Writer: Lawrence Fowler (Screenplay)
Starring: Helen Crevel, Philip Ridout, Layla Watts, Neil Hobbs, Claire Carreno, Michelle Archer
Plot: After a series of inexplicable events, Adeline Gray believes a haunted doll possesses the soul of a vengeful Witch. To have any hope of being reunited with her missing daughter, she knows she must defeat the evil curse of The Witch’s Doll.
Runtime: 1 Hour 35 Minutes
There may be spoilers the rest of the review
Verdict: Horror Tipped on it’s Head
Story: Curse of the Witch’s Doll starts during World War II Adeline (Crevel) takes her daughter Chloe (Watts) to a remote mansion whose doors are opened by Arthur (Ridout) to help them survive the blitz in the big cities.
When it becomes clear the mansion is haunted Chloe goes missing with a witch (Carreno) controlling Adeline forcing her to go through everything to learn the truth.
Thoughts on Curse of the Witch’s Doll
Characters – Adeline is the mother taking her daughter to safety during the war, she is protective like you would imagine any mother, but what she must go through is another battle she must face. Arthur is the owner of the mansion that has opened the door to Adeline and her daughter. Chloe is the daughter that doesn’t want to move and soon enjoys playing hide and seek.
Performances – Helen Crevel is good in the leading role especially with where he character goes through the film. Philip Ridout is strong because his character becomes crucial in the second half of the film.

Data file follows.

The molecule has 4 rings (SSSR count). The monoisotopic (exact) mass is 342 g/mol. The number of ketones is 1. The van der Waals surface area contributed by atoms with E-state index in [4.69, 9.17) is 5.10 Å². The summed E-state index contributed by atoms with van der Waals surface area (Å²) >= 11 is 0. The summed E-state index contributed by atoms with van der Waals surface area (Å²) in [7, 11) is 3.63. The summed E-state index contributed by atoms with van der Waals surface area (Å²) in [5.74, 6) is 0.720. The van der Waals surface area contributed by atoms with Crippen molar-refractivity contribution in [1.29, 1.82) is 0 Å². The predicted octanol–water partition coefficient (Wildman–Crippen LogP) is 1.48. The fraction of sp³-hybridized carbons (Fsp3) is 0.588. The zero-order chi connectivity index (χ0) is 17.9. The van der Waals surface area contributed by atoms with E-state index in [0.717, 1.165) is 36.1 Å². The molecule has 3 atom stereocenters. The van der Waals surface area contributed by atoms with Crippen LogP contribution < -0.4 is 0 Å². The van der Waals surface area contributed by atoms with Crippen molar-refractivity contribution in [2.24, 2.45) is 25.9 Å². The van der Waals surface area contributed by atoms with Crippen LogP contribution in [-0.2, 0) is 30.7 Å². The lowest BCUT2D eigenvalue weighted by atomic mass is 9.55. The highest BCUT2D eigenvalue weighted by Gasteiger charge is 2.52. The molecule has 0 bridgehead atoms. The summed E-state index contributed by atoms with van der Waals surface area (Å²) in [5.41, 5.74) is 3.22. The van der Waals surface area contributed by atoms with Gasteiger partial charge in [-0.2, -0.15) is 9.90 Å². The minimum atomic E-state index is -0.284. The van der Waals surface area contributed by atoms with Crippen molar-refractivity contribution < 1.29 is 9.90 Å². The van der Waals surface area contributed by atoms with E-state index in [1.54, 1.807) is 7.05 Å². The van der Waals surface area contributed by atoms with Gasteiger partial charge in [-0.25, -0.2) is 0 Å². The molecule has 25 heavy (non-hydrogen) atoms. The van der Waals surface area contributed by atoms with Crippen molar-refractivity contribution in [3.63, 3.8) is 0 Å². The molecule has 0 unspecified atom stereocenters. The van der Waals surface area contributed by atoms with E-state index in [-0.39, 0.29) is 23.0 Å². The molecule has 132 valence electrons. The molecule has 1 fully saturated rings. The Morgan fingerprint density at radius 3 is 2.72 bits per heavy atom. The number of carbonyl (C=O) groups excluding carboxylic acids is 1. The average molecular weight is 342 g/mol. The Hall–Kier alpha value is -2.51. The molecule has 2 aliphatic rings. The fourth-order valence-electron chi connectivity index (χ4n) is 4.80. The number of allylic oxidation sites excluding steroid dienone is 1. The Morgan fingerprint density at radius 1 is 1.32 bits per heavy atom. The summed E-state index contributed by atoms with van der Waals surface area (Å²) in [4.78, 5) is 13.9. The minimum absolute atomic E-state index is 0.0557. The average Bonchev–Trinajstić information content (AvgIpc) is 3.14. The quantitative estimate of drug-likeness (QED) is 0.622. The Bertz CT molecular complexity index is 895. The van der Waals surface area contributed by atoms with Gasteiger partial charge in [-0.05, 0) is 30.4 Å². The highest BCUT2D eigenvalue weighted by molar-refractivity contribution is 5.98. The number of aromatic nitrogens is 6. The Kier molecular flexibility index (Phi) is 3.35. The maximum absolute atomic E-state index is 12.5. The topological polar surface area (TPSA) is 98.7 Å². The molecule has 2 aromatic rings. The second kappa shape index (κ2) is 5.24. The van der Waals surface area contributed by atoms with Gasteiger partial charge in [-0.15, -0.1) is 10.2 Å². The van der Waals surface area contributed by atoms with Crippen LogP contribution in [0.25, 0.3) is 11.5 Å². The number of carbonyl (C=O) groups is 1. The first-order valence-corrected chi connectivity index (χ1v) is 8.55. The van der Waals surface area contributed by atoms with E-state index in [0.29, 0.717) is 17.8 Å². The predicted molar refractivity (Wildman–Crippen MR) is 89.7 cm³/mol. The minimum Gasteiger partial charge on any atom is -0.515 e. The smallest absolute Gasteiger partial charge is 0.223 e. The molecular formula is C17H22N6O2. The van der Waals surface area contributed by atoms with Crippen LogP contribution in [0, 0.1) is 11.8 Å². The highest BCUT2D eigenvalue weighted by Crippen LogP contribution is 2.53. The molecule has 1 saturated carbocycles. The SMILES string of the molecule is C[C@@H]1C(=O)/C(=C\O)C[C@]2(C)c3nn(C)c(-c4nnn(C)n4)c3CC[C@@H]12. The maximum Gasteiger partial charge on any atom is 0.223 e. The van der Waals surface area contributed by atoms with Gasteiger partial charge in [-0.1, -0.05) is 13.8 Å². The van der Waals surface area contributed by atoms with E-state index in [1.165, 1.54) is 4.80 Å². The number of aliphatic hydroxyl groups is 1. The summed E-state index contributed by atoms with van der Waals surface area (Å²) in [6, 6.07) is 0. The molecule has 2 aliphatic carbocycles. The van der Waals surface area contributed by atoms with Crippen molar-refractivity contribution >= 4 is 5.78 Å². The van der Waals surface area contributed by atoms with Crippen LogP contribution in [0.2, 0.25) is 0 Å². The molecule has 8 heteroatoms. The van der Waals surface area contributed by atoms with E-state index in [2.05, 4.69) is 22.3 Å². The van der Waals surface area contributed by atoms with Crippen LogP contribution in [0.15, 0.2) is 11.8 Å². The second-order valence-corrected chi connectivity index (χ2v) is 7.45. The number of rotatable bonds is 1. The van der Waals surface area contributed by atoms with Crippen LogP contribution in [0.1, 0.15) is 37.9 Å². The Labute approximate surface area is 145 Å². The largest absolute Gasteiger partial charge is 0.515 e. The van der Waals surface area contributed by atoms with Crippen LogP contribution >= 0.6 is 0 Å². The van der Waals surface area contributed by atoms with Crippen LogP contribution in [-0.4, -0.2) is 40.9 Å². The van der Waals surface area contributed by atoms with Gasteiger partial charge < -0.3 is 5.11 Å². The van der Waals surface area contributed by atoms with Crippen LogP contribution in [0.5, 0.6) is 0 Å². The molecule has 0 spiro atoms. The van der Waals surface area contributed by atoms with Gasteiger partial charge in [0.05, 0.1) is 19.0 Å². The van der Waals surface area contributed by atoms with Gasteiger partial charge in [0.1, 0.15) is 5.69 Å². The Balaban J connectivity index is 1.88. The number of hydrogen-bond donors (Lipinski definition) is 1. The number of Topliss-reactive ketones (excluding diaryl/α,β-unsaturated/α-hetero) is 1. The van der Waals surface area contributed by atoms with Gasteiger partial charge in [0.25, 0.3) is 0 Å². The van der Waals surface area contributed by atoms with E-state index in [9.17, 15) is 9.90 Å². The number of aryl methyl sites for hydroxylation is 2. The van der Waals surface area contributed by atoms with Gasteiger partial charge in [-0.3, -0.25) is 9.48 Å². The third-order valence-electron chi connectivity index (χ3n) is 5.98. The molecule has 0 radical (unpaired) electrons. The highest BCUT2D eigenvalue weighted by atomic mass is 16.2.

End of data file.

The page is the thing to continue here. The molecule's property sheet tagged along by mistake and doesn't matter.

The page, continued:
Story – The story starts out just how you would imagine things going, but half way through this story gets turned on its head going into a direction you never see coming. This both keeps the story feeling fresh, but also takes away from what we experience in the opening part of the film. doing this does break away from the normal main stream story telling and could have given us the shocking twist only to fail to use all the potential it had.
Horror – This does follow the early ideas of horror, it does play into the same scares mostly involving creepy noises or things being thrown on front of the camera, but the lack interest in the characters doesn’t help us care about whether the characters survive any scares.
Settings – Most of the film, in whichever part of the film takes place in the mansion away from the world, which helps create the isolation needed for the horror to take place in.
Special Effects – The effects only seem to be used in small moments, anything that happens does seem to happen off camera to stop the need of too many effects being needed.
Final Thoughts – This is a clever idea for a horror, but it fails to capitalise on the smart twist it takes, this had potential to be original, but not following through takes away anything new.
Overall: Horror that missed the chance.